To mark this year’s World Walrus Day on 24 November, we’re getting up close and personal with these larger than life carnivorous mammals.
Walruses can grow to lengths of over 3.5 metres and weigh up to 1,800 kilograms. Despite their size, they can move swiftly through the water, with top speeds reaching up to 35kph. So, it’s no surprise that walruses only have two natural predators: the orca (or killer whale) and the polar bear.
The scientific name for a walrus isOdobenus rosmarus, which is Latin for “tooth-walking seahorse”. Walruses are known as pinnipeds, which are fin-footed, carnivorous, semi-aquatic mammals that are related to seals and sea lions.
There are two confirmed subspecies of walrus – the Atlantic walrus, which is found living in coastal areas from north-eastern Canada to Greenland, and the Pacific walrus, which occupies the northern seas of Alaska and Russia. Their blubber-covered bodies help them to survive the Arctic regions – they even have the ability to slow their heart rate to cope with the polar temperatures.
A group of walruses is known as a herd. These large mammals are extremely sociable and can often be found grouped together bellowing and snorting loudly to one another. Herds are usually kept to either all male or all female – however, during the mating season, walruses gather together in their thousands.
It’s estimated that walruses can live for up to 40 years in the wild. Female walruses give birth to one calf at a time – although there have been rare sightings of walrus twins – after carrying them for 15 to 16 months. Calves have the ability to swim as soon as they are born and spend the first three years of life by their mother’s side.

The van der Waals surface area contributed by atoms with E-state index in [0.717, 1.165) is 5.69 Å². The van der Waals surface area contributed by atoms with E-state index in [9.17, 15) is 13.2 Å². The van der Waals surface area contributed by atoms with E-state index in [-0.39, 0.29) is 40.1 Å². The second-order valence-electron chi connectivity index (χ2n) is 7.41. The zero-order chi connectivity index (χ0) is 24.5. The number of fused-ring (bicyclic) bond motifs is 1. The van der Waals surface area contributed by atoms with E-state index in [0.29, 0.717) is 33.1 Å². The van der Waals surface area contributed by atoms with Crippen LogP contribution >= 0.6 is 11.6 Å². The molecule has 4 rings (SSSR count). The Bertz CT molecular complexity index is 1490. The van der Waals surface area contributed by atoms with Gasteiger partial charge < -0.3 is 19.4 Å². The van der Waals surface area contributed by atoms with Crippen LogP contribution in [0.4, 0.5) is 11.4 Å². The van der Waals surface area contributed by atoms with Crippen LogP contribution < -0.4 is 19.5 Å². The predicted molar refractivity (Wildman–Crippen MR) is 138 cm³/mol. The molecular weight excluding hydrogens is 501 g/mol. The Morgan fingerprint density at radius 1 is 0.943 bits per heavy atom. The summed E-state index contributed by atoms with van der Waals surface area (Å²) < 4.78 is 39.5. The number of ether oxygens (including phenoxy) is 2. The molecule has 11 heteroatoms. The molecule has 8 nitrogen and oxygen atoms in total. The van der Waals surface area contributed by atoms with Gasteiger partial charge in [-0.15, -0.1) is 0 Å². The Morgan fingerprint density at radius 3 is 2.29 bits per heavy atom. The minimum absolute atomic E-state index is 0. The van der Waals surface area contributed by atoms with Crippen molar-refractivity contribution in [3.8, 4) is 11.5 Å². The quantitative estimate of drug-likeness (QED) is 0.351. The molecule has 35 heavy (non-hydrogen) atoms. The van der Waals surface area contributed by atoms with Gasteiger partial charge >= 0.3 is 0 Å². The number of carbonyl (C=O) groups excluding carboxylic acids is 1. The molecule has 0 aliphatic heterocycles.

The impressive tusks that walruses are famous for can reach up to one metre in length and are, in fact, large canine teeth that never stop growing. From using them like an ice axe to help haul their large bodies out of the water – hence their “tooth-walking” scientific name – to breaking through thick ice, walruses have many uses for their giant teeth.
As well as their striking tusks, walruses also have one of the coolest moustaches in the animal kingdom. They use their super-sensitive whiskers, which are known asmystacial vibrissae, to find shellfish on the dark ocean floor. It’s believed that walruses can feast on as many as 4,000 clams in a single feeding.
World Walrus Day was set up in 2008 by WWF Russia and the Marine Mammal Council (MMC), and is now marked on 24 November every year. Although it’s not quite celebrated globally yet, it’s a nice way to raise awareness of these monumental mammals.
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